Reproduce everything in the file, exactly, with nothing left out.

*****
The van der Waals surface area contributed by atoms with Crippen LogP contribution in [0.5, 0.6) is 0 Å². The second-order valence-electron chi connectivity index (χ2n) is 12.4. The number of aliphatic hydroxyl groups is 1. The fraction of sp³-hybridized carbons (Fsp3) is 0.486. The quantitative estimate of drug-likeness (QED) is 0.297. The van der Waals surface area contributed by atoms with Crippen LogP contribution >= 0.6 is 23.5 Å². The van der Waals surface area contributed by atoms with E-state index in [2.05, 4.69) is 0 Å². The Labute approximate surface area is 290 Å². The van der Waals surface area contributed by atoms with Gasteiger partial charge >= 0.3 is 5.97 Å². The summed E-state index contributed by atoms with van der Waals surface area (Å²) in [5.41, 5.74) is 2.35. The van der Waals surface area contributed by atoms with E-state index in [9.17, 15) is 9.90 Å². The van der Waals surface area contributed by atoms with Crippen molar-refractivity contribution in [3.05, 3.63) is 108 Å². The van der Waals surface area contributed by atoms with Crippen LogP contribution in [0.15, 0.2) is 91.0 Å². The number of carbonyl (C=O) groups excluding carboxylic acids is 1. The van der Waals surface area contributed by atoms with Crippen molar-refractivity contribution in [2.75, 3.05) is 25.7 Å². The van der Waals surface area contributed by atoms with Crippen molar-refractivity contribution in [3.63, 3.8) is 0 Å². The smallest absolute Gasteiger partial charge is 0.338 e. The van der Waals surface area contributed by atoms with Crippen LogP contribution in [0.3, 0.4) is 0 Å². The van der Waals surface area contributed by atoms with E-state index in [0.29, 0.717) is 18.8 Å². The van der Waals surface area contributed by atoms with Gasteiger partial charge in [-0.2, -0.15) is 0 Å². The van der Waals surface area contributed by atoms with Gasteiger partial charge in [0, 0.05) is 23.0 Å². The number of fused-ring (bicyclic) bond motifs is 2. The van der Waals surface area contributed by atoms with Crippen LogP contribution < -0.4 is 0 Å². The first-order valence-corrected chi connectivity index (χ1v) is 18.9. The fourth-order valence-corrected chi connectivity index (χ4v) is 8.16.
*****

The van der Waals surface area contributed by atoms with Crippen LogP contribution in [0.5, 0.6) is 0 Å². The second-order valence-electron chi connectivity index (χ2n) is 12.4. The number of aliphatic hydroxyl groups is 1. The fraction of sp³-hybridized carbons (Fsp3) is 0.486. The quantitative estimate of drug-likeness (QED) is 0.297. The van der Waals surface area contributed by atoms with Crippen LogP contribution >= 0.6 is 23.5 Å². The van der Waals surface area contributed by atoms with E-state index in [2.05, 4.69) is 0 Å². The Labute approximate surface area is 290 Å². The van der Waals surface area contributed by atoms with Gasteiger partial charge >= 0.3 is 5.97 Å². The summed E-state index contributed by atoms with van der Waals surface area (Å²) in [5.41, 5.74) is 2.35. The van der Waals surface area contributed by atoms with E-state index in [9.17, 15) is 9.90 Å². The van der Waals surface area contributed by atoms with Crippen molar-refractivity contribution in [3.05, 3.63) is 108 Å². The van der Waals surface area contributed by atoms with Crippen LogP contribution in [0.15, 0.2) is 91.0 Å². The number of carbonyl (C=O) groups excluding carboxylic acids is 1. The van der Waals surface area contributed by atoms with Crippen molar-refractivity contribution in [2.75, 3.05) is 25.7 Å². The van der Waals surface area contributed by atoms with Crippen molar-refractivity contribution in [3.63, 3.8) is 0 Å². The smallest absolute Gasteiger partial charge is 0.338 e. The van der Waals surface area contributed by atoms with Crippen LogP contribution in [0.3, 0.4) is 0 Å². The van der Waals surface area contributed by atoms with E-state index in [0.29, 0.717) is 18.8 Å². The van der Waals surface area contributed by atoms with Gasteiger partial charge in [-0.2, -0.15) is 0 Å². The van der Waals surface area contributed by atoms with Gasteiger partial charge in [0, 0.05) is 23.0 Å². The number of fused-ring (bicyclic) bond motifs is 2. The van der Waals surface area contributed by atoms with Crippen LogP contribution < -0.4 is 0 Å². The first-order valence-corrected chi connectivity index (χ1v) is 18.9. The fourth-order valence-corrected chi connectivity index (χ4v) is 8.16.